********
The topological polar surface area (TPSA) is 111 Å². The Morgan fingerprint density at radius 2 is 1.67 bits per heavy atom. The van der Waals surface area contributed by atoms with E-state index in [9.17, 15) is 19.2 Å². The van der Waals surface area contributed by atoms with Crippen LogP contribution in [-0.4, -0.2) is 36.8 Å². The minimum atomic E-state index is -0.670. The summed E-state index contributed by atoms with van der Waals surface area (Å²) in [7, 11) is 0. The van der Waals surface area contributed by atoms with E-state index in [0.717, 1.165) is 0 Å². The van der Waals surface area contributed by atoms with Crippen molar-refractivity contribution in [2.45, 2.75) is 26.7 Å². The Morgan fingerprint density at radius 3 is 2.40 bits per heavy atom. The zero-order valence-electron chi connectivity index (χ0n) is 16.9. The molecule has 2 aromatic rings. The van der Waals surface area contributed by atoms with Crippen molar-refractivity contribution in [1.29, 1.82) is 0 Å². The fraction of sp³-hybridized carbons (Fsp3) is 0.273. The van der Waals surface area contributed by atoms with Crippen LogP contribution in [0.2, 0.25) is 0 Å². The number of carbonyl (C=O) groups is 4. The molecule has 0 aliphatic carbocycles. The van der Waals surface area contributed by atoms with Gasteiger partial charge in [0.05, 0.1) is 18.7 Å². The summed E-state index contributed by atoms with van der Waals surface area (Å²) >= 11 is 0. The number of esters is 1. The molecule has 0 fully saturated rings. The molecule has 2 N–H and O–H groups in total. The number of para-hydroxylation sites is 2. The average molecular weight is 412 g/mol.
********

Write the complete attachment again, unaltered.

The topological polar surface area (TPSA) is 111 Å². The Morgan fingerprint density at radius 2 is 1.67 bits per heavy atom. The van der Waals surface area contributed by atoms with E-state index in [9.17, 15) is 19.2 Å². The van der Waals surface area contributed by atoms with Crippen LogP contribution in [-0.4, -0.2) is 36.8 Å². The minimum atomic E-state index is -0.670. The summed E-state index contributed by atoms with van der Waals surface area (Å²) in [7, 11) is 0. The van der Waals surface area contributed by atoms with E-state index in [0.717, 1.165) is 0 Å². The van der Waals surface area contributed by atoms with Crippen molar-refractivity contribution in [2.45, 2.75) is 26.7 Å². The Morgan fingerprint density at radius 3 is 2.40 bits per heavy atom. The zero-order valence-electron chi connectivity index (χ0n) is 16.9. The molecule has 2 aromatic rings. The van der Waals surface area contributed by atoms with Crippen molar-refractivity contribution in [1.29, 1.82) is 0 Å². The fraction of sp³-hybridized carbons (Fsp3) is 0.273. The van der Waals surface area contributed by atoms with Crippen LogP contribution in [0.2, 0.25) is 0 Å². The number of carbonyl (C=O) groups is 4. The molecule has 0 aliphatic carbocycles. The van der Waals surface area contributed by atoms with Gasteiger partial charge in [0.05, 0.1) is 18.7 Å². The summed E-state index contributed by atoms with van der Waals surface area (Å²) >= 11 is 0. The number of esters is 1. The molecule has 0 fully saturated rings. The molecule has 2 N–H and O–H groups in total. The number of para-hydroxylation sites is 2. The average molecular weight is 412 g/mol.